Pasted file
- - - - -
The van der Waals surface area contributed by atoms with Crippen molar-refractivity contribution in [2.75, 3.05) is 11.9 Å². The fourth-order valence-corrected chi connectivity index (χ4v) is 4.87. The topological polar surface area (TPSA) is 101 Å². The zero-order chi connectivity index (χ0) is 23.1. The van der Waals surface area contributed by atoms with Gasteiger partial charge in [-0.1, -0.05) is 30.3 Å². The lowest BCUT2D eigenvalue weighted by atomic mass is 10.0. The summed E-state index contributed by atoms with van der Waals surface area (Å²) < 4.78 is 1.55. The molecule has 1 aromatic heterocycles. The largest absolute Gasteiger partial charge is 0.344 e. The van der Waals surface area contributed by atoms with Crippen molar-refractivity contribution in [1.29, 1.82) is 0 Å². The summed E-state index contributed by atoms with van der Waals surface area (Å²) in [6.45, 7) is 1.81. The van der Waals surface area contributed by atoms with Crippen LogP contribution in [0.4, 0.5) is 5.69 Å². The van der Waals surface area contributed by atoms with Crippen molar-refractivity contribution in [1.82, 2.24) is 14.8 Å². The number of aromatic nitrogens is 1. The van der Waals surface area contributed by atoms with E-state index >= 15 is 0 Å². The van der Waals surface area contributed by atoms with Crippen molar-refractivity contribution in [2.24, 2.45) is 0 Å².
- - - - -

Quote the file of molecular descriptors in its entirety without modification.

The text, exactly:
The van der Waals surface area contributed by atoms with Crippen molar-refractivity contribution in [2.75, 3.05) is 11.9 Å². The fourth-order valence-corrected chi connectivity index (χ4v) is 4.87. The topological polar surface area (TPSA) is 101 Å². The zero-order chi connectivity index (χ0) is 23.1. The van der Waals surface area contributed by atoms with Gasteiger partial charge in [-0.1, -0.05) is 30.3 Å². The lowest BCUT2D eigenvalue weighted by atomic mass is 10.0. The summed E-state index contributed by atoms with van der Waals surface area (Å²) < 4.78 is 1.55. The molecule has 1 aromatic heterocycles. The largest absolute Gasteiger partial charge is 0.344 e. The van der Waals surface area contributed by atoms with Crippen molar-refractivity contribution in [1.29, 1.82) is 0 Å². The summed E-state index contributed by atoms with van der Waals surface area (Å²) in [6.45, 7) is 1.81. The van der Waals surface area contributed by atoms with Crippen LogP contribution in [0.4, 0.5) is 5.69 Å². The van der Waals surface area contributed by atoms with Crippen molar-refractivity contribution in [1.82, 2.24) is 14.8 Å². The number of aromatic nitrogens is 1. The van der Waals surface area contributed by atoms with E-state index >= 15 is 0 Å². The van der Waals surface area contributed by atoms with Crippen molar-refractivity contribution in [2.24, 2.45) is 0 Å².